2 comments:

eninnej said...

Quality stuff. I updated my post with a link back to this one and blathered on a bit about 'improvement' and indicators. You can always vent to me about USAID, talking points, and organizational spinelessness if you get tired of silently stewing!

RDR said...

Humanitarian Aid, Development, and National Interest

I assume that the work done by governments and NGOs in response to an earthquake, a tsunami, a drought, or an epidemic is humanitarian aid., in so far as the work brings the area back to its pre-existing condition. Housing, food supplies, water availability and health are as good as before the event. We provde blankets, temporary shelter, medicine, and food as a quick response. Do or should we rebuild in the impacted area? Do we relocate those impacted? When does humanitarian aid stop and development begin?

Development would the be something that changed the initial situation in the area. For example; a new water well, a micro-finance scheme, a new school, improved farming techniques, improved health care, better use of resources and better distribution of there returns, or some change in infrastructure. Often no plans are made to deal with the issues raised by those who are displaced by the development.

It is my observation that “development” often brings about conditions that stress the resources of an area. For example: fewer deaths from disease result in a growing population and the cultural practices in the area can not support the larger population; or new technologies are introduced which allow early adopters to increase their output but those without the means to adopt the technology fall farther behind, a new water well permits more cattle to be moved into poorer grazing areas and the next drouth wipes them out. The result often is that migration to areas of poorer resources, in the hopes of scratching out a living, or to areas of denser population, in the hope of finding employment, stresses the capacity of the government in dealing with the changing population.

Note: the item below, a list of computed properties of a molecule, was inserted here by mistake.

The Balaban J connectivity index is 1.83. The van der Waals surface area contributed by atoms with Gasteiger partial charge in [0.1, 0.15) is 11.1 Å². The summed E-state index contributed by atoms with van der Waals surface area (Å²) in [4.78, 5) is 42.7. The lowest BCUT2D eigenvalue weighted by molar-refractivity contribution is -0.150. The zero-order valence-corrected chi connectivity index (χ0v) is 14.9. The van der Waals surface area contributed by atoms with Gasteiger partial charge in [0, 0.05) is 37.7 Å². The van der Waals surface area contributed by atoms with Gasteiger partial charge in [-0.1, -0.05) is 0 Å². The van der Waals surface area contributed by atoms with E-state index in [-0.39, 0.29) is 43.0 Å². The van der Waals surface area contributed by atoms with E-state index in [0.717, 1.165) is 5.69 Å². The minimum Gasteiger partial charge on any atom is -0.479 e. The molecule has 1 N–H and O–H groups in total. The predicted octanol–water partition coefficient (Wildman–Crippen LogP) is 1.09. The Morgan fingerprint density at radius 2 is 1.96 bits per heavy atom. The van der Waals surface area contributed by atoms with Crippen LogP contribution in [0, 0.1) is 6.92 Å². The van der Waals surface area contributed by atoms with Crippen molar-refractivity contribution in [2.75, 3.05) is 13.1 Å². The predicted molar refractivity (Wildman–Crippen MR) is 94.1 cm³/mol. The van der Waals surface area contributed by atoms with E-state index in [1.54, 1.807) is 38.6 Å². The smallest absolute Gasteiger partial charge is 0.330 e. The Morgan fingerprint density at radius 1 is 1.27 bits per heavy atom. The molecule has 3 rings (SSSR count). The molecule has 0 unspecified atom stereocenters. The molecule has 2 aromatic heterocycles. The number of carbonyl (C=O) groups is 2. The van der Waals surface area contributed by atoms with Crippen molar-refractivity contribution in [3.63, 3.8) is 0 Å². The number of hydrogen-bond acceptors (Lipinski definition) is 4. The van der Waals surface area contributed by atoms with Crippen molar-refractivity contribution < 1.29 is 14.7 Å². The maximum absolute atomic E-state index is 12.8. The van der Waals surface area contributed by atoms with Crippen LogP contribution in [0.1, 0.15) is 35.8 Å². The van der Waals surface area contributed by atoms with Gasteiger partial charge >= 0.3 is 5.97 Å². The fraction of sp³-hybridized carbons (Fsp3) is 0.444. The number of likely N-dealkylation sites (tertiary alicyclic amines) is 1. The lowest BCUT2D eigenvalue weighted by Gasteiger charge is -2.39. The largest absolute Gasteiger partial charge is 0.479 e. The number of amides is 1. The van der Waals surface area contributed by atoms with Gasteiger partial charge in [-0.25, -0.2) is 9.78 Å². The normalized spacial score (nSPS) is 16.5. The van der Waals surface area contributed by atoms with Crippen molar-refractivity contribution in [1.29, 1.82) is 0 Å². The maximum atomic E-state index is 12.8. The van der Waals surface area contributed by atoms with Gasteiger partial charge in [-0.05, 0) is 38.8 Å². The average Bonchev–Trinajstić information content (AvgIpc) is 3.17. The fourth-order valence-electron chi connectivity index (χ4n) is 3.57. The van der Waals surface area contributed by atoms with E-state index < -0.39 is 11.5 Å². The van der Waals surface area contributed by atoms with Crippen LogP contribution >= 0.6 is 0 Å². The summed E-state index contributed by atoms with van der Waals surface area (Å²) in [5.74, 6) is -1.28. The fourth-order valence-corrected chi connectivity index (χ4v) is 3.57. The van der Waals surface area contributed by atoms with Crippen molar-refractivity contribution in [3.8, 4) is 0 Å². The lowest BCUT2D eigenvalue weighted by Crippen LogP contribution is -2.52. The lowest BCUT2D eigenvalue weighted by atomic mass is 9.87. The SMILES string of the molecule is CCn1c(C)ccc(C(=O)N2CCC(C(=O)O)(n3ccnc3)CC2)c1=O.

National interest would seem to include actions to bring about political stability, encourage economic development to enhance trade and limit conditions that give rise to terrorist activity. I assume that national interest may not always coincide with the desires of the leadership in the area of interest. For example: it is in our interest to avoid the development of strong totalitarian states. We therefore attempt to use diplomacy and perhaps force to limit the expansion of the number of states with nuclear capability. At least some in our country have determined that it is in our national interest to establish democracies in countries that are under totalitarian rule. Yet, the results of elections bring about leadership that is opposed to the interest of our leadership and perhaps the interest of the majority in our country.

Perhaps of greater importance than Governments or NGOs, to aid and development in the 21st century, are the multi-national corporations. They move capital to the areas of cheap labor, providing employment and raising income of workers in the LDC. To the extent that they do not exploit the under privileged, the increase in capital relative to labor can be seen as a correction in the balance of resources.